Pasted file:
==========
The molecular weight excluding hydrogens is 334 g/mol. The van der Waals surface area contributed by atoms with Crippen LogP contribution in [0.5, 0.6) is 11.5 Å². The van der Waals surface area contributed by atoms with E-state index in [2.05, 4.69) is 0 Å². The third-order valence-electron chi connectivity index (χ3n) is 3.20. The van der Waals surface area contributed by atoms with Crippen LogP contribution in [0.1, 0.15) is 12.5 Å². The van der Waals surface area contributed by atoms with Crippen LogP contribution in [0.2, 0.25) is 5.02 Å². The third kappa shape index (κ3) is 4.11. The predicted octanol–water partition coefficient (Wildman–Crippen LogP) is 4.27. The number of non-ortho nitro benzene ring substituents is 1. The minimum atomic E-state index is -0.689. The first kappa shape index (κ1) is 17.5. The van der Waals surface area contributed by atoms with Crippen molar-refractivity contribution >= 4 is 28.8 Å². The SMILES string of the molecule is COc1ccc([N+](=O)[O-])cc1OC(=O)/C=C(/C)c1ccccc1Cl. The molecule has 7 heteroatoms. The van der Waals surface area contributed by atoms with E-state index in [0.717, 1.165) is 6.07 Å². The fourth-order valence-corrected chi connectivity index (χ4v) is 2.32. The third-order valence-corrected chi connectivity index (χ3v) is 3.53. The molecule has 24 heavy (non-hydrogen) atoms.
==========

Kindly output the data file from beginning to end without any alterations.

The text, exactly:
The molecular weight excluding hydrogens is 334 g/mol. The van der Waals surface area contributed by atoms with Crippen LogP contribution in [0.5, 0.6) is 11.5 Å². The van der Waals surface area contributed by atoms with E-state index in [2.05, 4.69) is 0 Å². The third-order valence-electron chi connectivity index (χ3n) is 3.20. The van der Waals surface area contributed by atoms with Crippen LogP contribution in [0.1, 0.15) is 12.5 Å². The van der Waals surface area contributed by atoms with Crippen LogP contribution in [0.2, 0.25) is 5.02 Å². The third kappa shape index (κ3) is 4.11. The predicted octanol–water partition coefficient (Wildman–Crippen LogP) is 4.27. The number of non-ortho nitro benzene ring substituents is 1. The minimum atomic E-state index is -0.689. The first kappa shape index (κ1) is 17.5. The van der Waals surface area contributed by atoms with Crippen molar-refractivity contribution >= 4 is 28.8 Å². The SMILES string of the molecule is COc1ccc([N+](=O)[O-])cc1OC(=O)/C=C(/C)c1ccccc1Cl. The molecule has 7 heteroatoms. The van der Waals surface area contributed by atoms with E-state index in [0.717, 1.165) is 6.07 Å². The fourth-order valence-corrected chi connectivity index (χ4v) is 2.32. The third-order valence-corrected chi connectivity index (χ3v) is 3.53. The molecule has 24 heavy (non-hydrogen) atoms.